An aqueous solution of ethylene oxide is stable and does not participate in any noticeable chemical changes. However, at room temperature when adding a small amount of strongly diluted sulfuric acid or any other acids, it immediately transforms into ethylene glycol.

(CH2CH2)O + H2O → HO–CH2CH2–OH

Such type of chemical reaction can also occur in the gas phase in the presence of a catalyst (salt of phosphoric acid). When we use an alkaline catalyst, it can converted to polyethylene glycol.

n (CH2CH2)O + H2O → HO–(–CH2CH2–O–)n–H (polyethylene glycol)

Ethylene oxide can produce mono-ethers when reacts with alcohol in the presence of a small amount of acid as a catalyst. For example, it is produced ethyl cellosolve (2-ethoxyethanol) when reacts with ethanol.

(CH2CH2)O + C2H5OH → HO–CH2CH2–OC2H5

It can also react with alcohol under the influence of a basic catalyst. The reaction with fatty alcohols (lauryl, stearyl, and oleyl alcohols) can proceed in the presence of sodium metal, sodium hydroxide, or boron trifluoride.

Halide Addition Reaction

Ethylene oxide readily reacts with aqueous solutions of haloacids (HCl, HBr, HI) to form halohydrins. Such reactions always produce by-product ethylene glycol with a mixture of diethylene glycol. For pure products, the reaction can be conducted in the gas phase or an organic solvent.

(CH2CH2)O + HCl → HO–CH2CH2–Cl

Similarly, the addition of hydrogen cyanide produced ethylene cyanohydrin.

(CH2CH2)O + HCN → HO–CH2CH2–CN

Reaction with Ammonia

Ethylene oxide reacts with ammonia to form a mixture of three amino alcohols. They are usually called ethanolamines.

C2H4O + NH3 → HOCH2CH2NH2
HOCH2CH2NH2 + C2H4O → (HOCH2CH2−)2NH
(HOCH2CH2−)2NH + C2H4O → (HOCH2CH2−)3N

A similar reaction can proceed when reacting with primary or secondary amines. C2H4O forms choline when reacts with trimethylamine in the presence of water.

C2H4O + (CH3)3N + H2O → [HOCH2CH2N (CH3)3]+OH

Reduction Reaction

Ethylene oxide is a symmetrical epoxide that forms ethyl alcohol when hydrogenated or reduced in the presence of nickel, platinum, palladium, boranes, lithium aluminum hydride, etc.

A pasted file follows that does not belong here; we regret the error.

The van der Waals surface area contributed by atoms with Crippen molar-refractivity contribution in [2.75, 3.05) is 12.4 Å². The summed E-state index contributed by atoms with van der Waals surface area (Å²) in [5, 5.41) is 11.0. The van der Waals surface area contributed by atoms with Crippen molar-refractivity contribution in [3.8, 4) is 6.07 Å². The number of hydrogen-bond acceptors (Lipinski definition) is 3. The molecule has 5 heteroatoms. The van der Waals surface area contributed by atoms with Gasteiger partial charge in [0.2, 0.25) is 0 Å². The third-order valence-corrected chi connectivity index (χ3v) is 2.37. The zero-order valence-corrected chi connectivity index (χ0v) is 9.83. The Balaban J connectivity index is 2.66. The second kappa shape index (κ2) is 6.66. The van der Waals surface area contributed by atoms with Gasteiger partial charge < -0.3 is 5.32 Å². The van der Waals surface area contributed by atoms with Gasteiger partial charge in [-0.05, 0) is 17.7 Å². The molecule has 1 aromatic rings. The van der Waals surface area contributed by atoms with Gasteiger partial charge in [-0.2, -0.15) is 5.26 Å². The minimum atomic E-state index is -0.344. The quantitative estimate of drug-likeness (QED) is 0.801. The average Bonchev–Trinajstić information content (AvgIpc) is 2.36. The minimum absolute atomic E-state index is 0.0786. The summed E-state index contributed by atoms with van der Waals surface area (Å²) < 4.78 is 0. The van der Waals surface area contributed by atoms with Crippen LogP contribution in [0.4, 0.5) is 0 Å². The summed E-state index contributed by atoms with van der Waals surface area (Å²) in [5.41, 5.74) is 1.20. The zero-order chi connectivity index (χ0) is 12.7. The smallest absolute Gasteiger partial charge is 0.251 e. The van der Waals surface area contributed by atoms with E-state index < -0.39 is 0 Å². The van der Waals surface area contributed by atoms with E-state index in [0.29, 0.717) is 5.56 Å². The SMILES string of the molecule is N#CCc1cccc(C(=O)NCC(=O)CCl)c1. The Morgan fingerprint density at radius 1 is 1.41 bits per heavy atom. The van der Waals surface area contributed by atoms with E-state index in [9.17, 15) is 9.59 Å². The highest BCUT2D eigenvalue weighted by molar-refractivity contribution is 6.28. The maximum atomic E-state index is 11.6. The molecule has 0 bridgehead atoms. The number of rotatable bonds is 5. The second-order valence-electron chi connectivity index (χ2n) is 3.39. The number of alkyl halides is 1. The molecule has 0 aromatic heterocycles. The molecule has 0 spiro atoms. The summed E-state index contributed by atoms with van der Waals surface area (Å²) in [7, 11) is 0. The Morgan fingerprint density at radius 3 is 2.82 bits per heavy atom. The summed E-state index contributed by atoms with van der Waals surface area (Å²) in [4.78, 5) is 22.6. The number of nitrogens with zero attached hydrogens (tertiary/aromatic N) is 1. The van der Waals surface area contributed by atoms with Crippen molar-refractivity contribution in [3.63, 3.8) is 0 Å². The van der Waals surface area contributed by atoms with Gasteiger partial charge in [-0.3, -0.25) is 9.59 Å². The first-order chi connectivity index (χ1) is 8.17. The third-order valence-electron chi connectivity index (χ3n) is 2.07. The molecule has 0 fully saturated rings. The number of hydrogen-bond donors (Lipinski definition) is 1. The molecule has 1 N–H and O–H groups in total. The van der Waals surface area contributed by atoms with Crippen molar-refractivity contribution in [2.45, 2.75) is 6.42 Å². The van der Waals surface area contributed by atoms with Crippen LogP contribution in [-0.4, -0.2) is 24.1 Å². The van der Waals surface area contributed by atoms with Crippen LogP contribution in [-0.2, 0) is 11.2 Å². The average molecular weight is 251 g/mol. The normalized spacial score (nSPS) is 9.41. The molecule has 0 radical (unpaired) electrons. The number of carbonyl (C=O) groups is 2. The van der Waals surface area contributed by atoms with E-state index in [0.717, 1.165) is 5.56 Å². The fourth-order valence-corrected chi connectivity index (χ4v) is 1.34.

(CH2CH2)O + H2 → 2 CH3CH2OH

Other unsymmetrical epoxides can give more highly substituted alcohol.

Propylene oxide → CH3CHOHCH3 + CH3CH2CH2OH

Epoxides are readily reduced to the corresponding alkenes by t-phosphines or zinc dust and acetic acid. For example, ethylene oxide can give ethene when reduced by zinc dust and acetic acid.

(CH2CH2)O + H2 → CH2=CH2 + H2O

Dimerization

In the presence of dilute sulfuric acid, it dimerizes to form dioxan. Dioxan is a useful solvent for cryoscopic and ebullioscopy work.

The dimerization reaction of ethylene oxide is unselective and it produces acetaldehyde due to isomerization. Therefore, various catalysts such as platinum, platinum-palladium, or iodine with sulfolane can be used to increase selectivity and the speed of dimerization.

Methyl Cellosolve

Methyl cellosolve or monomethyl ether is prepared by heating ethylene oxide with methanol under pressure.

C2H4O + CH3OH → HO–CH2CH2–OCH3

Cellosolves are very useful solvents since they contain both alcohol and ether functional groups.

Ethylene oxide to Ethylene Glycol

Aqueous solutions of ethylene oxide are stable and exist for a long time without any chemical reaction but it is converted into ethylene glycol when added small amount of dilute sulfuric acid.

(CH2CH2)O + H3O+ → HO−CH2CH2−OH + H+

The mechanism of the reaction in acid media follows the steps given in the picture,

Ethylene oxide to ethylene glycol preparation and mechanism

Ethylene Oxide Uses

The direct use of ethylene oxide is very low due to health hazards and reactivity. It is readily flammable in the air. Therefore, it is used for making many consumer products and non-consumer chemicals such as detergents, thickeners, solvents, plastics, and various organic chemicals (ethylene glycol, ethanolamines, polyglycol ethers, etc).

  • Ethylene dioxide is the most impotent intermediate used for the production of different types of industrial organic compounds.
  • It is used for the production of ethylene glycol.
  • When it is heated with methanol under pressure, the monomethyl ether of glycol is formed. It is known as methyl cellosolve. The corresponding ethyl ether is known as ethyl cellosolve. Cellosolves are very useful solvents due to the presence of alcohol and ether functional groups.
  • Directly, it is used as a sterilizing agent, disinfecting agent, and fumigant. Therefore, it is used for gas-phase sterilization of medical equipment and instruments, packaging materials and clothing, and surgical and scientific equipment.
  • It reacts with ammonia to form a mixture of three amino alcohols which are usually referred to as ethanolamines. It is widely used for the preparation of emulsion.
  • It is used as a fungicide. Ethylene oxide is used to accelerate the maturation of tobacco leaves.